The Integrated Transport and Health Impact Modeling Tool in Nashville, Tennessee, USA: Implementation Steps and Lessons Learned
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The Integrated Transport and Health Impact Modeling Tool in Nashville, Tennessee, USA: Implementation Steps and Lessons Learned

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  • English

  • Details:

    • Alternative Title:
      J Transp Health
    • Description:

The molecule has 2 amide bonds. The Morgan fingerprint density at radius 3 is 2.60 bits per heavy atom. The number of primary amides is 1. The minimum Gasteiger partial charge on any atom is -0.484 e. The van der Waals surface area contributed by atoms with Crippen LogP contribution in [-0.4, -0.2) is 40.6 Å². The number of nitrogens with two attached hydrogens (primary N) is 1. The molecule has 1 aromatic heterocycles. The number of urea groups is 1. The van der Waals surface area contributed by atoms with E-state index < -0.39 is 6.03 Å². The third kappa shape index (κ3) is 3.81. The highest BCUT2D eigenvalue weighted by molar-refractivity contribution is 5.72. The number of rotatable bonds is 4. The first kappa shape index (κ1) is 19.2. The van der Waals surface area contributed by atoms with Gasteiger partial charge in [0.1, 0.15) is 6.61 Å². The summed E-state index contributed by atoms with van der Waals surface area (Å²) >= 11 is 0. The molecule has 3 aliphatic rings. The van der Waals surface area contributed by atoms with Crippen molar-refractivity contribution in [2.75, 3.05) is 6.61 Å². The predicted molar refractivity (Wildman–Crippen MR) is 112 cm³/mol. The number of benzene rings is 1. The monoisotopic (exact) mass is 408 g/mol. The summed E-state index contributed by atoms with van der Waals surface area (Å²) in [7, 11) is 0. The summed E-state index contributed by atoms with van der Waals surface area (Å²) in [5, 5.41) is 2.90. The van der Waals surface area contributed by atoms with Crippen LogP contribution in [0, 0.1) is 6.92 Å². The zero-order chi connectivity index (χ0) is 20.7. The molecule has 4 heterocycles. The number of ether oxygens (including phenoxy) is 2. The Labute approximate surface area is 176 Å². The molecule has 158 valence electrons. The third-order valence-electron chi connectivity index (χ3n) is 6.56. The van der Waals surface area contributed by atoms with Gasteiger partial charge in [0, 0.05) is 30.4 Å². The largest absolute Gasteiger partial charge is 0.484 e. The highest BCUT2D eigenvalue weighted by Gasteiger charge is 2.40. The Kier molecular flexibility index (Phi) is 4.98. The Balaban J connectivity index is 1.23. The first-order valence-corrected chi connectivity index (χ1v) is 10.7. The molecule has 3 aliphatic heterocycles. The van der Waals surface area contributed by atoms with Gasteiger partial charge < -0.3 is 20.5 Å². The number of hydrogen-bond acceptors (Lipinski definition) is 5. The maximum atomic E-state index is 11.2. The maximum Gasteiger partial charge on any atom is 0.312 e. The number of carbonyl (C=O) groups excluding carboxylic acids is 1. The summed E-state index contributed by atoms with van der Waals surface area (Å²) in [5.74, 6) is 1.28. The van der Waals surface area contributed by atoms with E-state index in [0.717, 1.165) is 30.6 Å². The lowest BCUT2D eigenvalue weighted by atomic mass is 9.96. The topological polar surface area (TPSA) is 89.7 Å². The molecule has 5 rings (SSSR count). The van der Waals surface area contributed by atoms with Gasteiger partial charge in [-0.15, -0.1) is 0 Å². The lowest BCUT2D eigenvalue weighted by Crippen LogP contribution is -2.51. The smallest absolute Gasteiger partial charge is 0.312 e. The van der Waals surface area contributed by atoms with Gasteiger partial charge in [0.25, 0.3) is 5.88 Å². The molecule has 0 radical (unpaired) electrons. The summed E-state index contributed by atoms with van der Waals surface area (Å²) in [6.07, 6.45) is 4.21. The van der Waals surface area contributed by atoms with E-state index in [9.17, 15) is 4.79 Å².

The Integrated Transport and Health Impact Model (ITHIM) is a comprehensive tool that estimates the hypothetical health effects of transportation mode shifts through changes to physical activity, air pollution, and injuries. The purpose of this paper is to describe the implementation of ITHIM in greater Nashville, Tennessee (USA), describe important lessons learned, and serve as an implementation guide for other practitioners and researchers interested in running ITHIM. As might be expected in other metropolitan areas in the US, not all the required calibration data was available locally. We utilized data from local, state, and federal sources to fulfill the 14 ITHIM calibration items, which include disease burdens, travel habits, physical activity participation, air pollution levels, and traffic injuries and fatalities. Three scenarios were developed that modeled stepwise increases in walking and bicycling, and one that modeled reductions in car travel. Cost savings estimates were calculated by scaling national-level, disease-specific direct treatment costs and indirect lost productivity costs to the greater Nashville population of approximately 1.5 million. Implementation required approximately one year of intermittent, part-time work. Across the range of scenarios, results suggested that 24 to 123 deaths per year could be averted in the region through a 1%-5% reduction in the burden of several chronic diseases. This translated into $10-$63 million in estimated direct and indirect cost savings per year. Implementing ITHIM in greater Nashville has provided local decision makers with important information on the potential health effects of transportation choices. Other jurisdictions interested in ITHIM might find the Nashville example as a useful guide to streamline the effort required to calibrate and run the model.
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